• Dr Frantz Pierre-Louis & Lloyd Pierre-Louis

Sedentarity and Health

Physical inactivity, laziness, etc., all these terms are synonymous to one of the most dangerous (but yet too often neglected) disposition of many people health-wise: sedentarity. Shortly explained, sedentarity is the state of being sedentary: inactive, seated, desk-bound, etc., for a long period of time and for no justifiable reasons.

Before going any further, let’s be clear right from the start: there is no harm in sitting for having a well-deserved rest after a long strenuous workout; similarly, being desk-bound for a couple of minutes or more to attend a class or complete a work project is reasonable or even necessary to avoid failing the class or getting fired… There is nothing inherently wrong with being temporarily “sedentary” per se in these situations. However, it is important to actively nurture the intention, the awareness of keeping moving as much as possible, and whenever possible, to ward off the vicious unhealthy effects of sedentarity clearly stated by the World Health Organization (WHO) as follows[1]:

“Sedentary lifestyles increase all causes of mortality, double the risk of cardiovascular diseases, diabetes, and obesity, and increase the risks of colon cancer, high blood pressure, osteoporosis, lipid disorders, depression and anxiety. According to WHO, 60 to 85% of people in the world—from both developed and developing countries—lead sedentary lifestyles, making it one of the more serious yet insufficiently addressed public health problems of our time. It is estimated that nearly two-thirds of children are also insufficiently active, with serious implications for their future health.”

That being said, the most disturbing aspect about this issue is that our current world is increasingly built around mechanisms which sustain and even encourage sedentary lifestyles among literally all strata of the world’s population: most 9 to 5 regular jobs often require employees to be desk-bound; it is not even necessary nowadays to take a walk to go pay bills at the bank around the corner, because e-payment using electronic devices is basically the norm; Besides the very exclusive world of professional athletes, where athleticism is lauded, in the general population, there is this misconception that any job that requiring intense physical work is inferior and therefore not desirable. Today misinformed parents promotes this fallacy with their kids which pseudo-innocent yet impactful statements such as “ be a nice kid, take your tablet and please go to your room instead of going outside to waste your time with bad kids in the park which is dangerous” While there is a valid parental concern behind such statement which is also reflection of a deeper societal issue , we can’t help but worrying about the grim future of a society where kids are encouraged to have fun alone instead spending time together, where kids are taught to be scared of people and more to relevant to this issue where physical activity is discouraged. It is time for parents to teach kids to communicate with each other face to face in open spaces instead of doing so on the internet; of course we need to restore trust so parents feel safe send their kids play hoops, soccer or hockey at a park or rink nearby but the message must be unambiguous "get out and MOVE, go meet your fellow human beings "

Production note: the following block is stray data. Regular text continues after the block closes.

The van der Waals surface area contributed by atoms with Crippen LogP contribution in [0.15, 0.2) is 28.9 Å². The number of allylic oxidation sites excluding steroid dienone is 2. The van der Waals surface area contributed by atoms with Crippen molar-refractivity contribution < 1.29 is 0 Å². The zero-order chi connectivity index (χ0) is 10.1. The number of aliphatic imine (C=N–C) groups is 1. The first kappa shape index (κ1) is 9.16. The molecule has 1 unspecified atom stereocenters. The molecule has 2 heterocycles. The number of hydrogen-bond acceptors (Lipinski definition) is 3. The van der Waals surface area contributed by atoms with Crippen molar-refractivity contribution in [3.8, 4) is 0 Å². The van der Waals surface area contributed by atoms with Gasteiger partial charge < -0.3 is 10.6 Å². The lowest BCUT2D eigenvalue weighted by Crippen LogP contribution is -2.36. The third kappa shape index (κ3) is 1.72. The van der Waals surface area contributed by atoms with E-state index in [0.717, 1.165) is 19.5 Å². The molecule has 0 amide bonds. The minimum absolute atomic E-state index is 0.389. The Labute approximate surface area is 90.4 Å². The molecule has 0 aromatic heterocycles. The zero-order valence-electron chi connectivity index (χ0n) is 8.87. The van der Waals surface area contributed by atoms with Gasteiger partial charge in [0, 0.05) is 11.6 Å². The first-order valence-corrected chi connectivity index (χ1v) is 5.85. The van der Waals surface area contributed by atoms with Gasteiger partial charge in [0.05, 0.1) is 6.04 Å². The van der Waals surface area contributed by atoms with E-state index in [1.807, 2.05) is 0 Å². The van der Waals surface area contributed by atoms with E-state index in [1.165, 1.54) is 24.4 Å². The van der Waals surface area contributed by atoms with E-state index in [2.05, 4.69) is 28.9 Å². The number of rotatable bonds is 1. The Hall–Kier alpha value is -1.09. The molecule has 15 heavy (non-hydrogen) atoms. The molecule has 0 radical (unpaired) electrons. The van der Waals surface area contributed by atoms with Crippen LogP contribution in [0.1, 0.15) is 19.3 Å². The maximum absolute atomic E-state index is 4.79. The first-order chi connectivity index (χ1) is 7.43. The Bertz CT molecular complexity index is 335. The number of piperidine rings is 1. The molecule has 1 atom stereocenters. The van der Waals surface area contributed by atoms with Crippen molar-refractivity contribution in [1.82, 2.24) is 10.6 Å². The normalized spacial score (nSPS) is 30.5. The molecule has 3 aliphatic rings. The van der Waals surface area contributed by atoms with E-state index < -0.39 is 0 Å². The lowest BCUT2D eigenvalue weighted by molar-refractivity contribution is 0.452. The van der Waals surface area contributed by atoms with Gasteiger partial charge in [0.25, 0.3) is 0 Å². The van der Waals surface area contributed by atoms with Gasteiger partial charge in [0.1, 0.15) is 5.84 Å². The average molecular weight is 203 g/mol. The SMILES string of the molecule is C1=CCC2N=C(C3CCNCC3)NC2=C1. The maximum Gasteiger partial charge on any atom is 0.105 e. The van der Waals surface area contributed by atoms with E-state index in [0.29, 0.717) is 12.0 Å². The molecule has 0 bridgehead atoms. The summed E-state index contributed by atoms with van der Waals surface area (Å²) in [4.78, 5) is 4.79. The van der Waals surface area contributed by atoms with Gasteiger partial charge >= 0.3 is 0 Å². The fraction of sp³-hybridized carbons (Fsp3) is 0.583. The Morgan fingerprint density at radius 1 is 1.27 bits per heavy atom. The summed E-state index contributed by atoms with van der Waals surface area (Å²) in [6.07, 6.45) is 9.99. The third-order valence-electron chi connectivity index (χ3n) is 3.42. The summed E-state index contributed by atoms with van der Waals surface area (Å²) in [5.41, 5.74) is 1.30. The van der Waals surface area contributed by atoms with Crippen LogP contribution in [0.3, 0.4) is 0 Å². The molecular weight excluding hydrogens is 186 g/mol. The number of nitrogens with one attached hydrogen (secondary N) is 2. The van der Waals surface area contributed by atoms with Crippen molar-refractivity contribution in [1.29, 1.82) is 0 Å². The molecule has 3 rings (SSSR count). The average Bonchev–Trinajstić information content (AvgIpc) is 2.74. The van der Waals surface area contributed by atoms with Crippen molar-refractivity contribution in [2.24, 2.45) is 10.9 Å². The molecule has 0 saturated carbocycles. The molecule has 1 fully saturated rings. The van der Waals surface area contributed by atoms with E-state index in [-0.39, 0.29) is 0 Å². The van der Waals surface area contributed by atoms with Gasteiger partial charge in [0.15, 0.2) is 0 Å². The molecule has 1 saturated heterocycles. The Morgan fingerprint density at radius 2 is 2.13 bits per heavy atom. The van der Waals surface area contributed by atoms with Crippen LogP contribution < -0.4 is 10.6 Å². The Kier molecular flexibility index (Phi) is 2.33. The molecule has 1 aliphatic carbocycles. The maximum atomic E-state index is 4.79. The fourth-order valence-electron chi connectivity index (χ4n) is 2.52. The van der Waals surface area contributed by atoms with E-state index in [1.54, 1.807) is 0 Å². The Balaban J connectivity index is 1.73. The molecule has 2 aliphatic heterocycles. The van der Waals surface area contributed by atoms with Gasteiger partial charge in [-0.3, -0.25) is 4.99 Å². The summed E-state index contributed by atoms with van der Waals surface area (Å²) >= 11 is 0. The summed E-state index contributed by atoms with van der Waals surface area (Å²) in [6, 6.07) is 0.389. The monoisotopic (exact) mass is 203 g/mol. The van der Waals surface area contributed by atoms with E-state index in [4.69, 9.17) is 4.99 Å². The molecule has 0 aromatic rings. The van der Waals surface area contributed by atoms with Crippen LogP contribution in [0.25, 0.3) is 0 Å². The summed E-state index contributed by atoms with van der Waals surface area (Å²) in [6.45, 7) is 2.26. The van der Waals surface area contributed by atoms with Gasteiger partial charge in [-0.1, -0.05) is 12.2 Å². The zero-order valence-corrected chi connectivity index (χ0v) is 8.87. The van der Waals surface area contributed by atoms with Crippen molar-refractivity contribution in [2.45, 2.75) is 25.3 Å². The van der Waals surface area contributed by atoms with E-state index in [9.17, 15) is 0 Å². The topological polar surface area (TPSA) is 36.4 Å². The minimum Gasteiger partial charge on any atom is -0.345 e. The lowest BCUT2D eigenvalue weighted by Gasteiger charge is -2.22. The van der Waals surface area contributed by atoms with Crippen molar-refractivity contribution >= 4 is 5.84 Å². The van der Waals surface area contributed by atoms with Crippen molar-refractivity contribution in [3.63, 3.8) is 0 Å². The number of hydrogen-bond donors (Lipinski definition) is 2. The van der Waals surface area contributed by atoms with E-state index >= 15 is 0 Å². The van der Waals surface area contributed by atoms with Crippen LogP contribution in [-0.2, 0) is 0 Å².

In conclusion, technology, evolution, innovative ways of functioning are always welcome due to their potential to be good. However, at the same time, common sense should always prevail. We are bipedal individuals meant to live in communities, designed to move, walk and run. We need to be vigilant to not allow technology and progress to jeopardize natural and community building habits which, in the end, simply make us healthy.

[1] http://www.who.int/mediacentre/news/releases/release23/en/

#Sedentarity #Health #Laziness #Move





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